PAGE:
Microbial origin of bioflocculation components within a promising natural bioflocculant resource of Ruditapes philippinarum conglutination mud from an aquaculture farm in Zhoushan, China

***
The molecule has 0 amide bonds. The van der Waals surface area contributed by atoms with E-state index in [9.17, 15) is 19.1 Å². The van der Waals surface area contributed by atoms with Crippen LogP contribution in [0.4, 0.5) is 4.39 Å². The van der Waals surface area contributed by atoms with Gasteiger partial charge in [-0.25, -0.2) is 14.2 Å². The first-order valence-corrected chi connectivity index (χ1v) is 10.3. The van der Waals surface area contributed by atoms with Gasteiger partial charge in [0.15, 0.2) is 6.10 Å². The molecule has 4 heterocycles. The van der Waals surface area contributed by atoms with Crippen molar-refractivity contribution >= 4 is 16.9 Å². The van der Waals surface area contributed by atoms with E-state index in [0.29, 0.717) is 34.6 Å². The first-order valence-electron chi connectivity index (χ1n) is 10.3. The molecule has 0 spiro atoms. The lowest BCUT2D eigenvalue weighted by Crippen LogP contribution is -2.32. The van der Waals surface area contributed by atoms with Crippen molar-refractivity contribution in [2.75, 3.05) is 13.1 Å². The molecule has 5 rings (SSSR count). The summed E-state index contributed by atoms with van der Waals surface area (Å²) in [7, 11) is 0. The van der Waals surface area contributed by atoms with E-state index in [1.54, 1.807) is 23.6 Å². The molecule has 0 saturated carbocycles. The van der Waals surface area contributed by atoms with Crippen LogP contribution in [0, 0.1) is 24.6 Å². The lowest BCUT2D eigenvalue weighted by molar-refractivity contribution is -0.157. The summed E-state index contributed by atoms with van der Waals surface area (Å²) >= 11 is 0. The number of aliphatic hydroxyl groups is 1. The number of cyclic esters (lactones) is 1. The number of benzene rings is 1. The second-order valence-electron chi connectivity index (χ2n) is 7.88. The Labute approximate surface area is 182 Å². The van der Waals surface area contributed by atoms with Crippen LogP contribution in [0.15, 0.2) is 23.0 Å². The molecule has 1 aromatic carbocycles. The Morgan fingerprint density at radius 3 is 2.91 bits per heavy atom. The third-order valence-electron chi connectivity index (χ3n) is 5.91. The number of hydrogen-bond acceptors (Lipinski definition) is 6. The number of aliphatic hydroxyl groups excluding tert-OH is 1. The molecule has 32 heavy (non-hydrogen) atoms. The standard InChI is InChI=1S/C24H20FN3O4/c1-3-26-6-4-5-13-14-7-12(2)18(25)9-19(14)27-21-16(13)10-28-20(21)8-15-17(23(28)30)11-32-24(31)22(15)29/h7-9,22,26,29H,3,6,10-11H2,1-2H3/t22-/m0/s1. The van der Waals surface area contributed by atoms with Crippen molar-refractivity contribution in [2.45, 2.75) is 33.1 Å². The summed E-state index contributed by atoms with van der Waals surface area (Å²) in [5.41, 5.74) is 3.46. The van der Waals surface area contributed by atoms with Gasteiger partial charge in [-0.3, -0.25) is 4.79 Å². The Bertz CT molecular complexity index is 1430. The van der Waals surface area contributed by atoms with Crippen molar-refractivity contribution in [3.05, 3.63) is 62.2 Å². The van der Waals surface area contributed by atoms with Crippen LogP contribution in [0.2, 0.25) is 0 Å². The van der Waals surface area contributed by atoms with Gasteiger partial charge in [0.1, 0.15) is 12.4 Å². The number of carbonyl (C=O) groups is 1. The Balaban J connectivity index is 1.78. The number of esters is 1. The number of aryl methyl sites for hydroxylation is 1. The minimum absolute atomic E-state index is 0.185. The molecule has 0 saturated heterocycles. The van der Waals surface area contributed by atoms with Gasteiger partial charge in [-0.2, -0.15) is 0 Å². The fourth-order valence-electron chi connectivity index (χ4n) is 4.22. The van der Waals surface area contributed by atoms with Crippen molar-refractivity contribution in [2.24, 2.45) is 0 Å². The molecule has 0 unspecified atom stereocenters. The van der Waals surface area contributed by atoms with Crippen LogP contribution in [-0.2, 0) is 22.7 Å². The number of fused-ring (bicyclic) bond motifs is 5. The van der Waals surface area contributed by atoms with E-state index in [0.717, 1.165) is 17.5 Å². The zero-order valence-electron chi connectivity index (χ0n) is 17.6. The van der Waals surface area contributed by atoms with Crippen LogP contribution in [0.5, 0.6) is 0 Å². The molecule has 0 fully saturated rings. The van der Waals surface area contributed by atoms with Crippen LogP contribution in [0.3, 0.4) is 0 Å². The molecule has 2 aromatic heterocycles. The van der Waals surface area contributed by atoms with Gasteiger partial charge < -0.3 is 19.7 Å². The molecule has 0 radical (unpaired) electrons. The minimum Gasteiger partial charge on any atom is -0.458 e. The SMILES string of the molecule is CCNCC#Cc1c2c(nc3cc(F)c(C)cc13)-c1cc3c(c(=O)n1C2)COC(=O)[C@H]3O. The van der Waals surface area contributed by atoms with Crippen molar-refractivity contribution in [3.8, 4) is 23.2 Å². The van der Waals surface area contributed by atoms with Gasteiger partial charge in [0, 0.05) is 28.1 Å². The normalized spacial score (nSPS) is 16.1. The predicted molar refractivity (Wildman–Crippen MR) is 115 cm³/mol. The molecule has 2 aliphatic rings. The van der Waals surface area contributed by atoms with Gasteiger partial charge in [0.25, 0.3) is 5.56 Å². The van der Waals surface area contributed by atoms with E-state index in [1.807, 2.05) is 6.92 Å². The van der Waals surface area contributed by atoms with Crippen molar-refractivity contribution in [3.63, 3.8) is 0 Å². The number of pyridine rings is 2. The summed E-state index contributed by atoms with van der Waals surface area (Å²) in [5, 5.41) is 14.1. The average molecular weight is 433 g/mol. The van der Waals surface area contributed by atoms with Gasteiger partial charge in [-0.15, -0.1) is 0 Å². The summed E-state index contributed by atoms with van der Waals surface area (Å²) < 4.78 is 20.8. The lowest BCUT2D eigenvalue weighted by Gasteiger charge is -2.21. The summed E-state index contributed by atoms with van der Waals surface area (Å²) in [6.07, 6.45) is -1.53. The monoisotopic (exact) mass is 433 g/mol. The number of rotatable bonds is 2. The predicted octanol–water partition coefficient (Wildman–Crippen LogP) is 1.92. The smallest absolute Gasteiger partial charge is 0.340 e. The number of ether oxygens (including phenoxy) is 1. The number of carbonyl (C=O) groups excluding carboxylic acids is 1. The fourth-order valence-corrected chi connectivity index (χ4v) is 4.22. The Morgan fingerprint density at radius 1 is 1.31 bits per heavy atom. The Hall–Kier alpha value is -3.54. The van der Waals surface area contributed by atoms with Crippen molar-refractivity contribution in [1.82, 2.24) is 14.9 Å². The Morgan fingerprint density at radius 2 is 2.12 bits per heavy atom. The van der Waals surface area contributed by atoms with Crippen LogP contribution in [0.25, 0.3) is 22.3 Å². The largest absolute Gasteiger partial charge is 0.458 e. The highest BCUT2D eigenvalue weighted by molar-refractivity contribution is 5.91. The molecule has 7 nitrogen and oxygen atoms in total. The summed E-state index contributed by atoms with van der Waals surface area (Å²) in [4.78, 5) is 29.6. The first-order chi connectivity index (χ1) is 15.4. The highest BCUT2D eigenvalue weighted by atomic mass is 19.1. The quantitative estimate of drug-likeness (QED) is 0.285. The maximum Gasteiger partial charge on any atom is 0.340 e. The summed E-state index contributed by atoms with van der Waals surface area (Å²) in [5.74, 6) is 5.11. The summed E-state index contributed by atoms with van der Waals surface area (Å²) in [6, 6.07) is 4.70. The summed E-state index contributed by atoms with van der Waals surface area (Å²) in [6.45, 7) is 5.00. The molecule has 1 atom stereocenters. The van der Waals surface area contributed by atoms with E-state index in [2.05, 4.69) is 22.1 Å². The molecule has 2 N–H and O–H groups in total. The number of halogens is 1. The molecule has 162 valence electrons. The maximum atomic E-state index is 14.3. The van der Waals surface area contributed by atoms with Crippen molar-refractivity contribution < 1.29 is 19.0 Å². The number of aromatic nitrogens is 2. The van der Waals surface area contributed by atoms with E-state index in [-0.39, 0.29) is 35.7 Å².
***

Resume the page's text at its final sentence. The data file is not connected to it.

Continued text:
Ruditapes philippinarum conglutination mud (RPM) is a byproduct from the aquiculture of an important commercially bivalve mollusk R. philippinarum and has been recently reported as a promising natural bioflocculant resource. However the origin of bioflocculation components within RPM is still a pending doubt and impedes its effective exploitation. This study investigated the probability that RPM bioflocculation components originate from its associated microbes. RPM samples from an aquaculture farm in Zhoushan of China were applied to characterize its microbial community structure, screen associated bioflocculant-producing strains, and explore the homology between extracellular polysaccharides (EPS) from bioflocculant-producing isolates and RPM flocculation components. Results showed that RPM exhibited high bacterial biodiversity, with Proteobacteria, Bacteroidetes and Actinobacteria as the most abundant phyla; hgcI_clade, CL500_29_marine_group, Fusibacter, MWH_UniP1_aquatic_group and Arcobacter as the dominant genera. Fourteen highly efficient bioflocculant-producing strains were screened and phylogenetically identified as Pseudoalteromonas sp. (5), Psychrobacter sp. (3), Halomonas sp. (2), Albirhodobacter sp. (1), Celeribacter sp. (1), Kocuria sp. (1) and Bacillus sp. (1), all of which except Bacillus sp. were reported for the first time for their excellent flocculation capability. Furthermore, EPS from the bioflocculant-producing strains exhibited highly similar monosaccharide composition to the reported flocculation-effective RPM polysaccharides. On the other hand, the existence of fungi in RPM was rare and showed no flocculation functionality. Findings from Zhoushan RPM strongly supported that RPM flocculation components were of bacterial origin and make RPM reproduction possible by fermentation approach.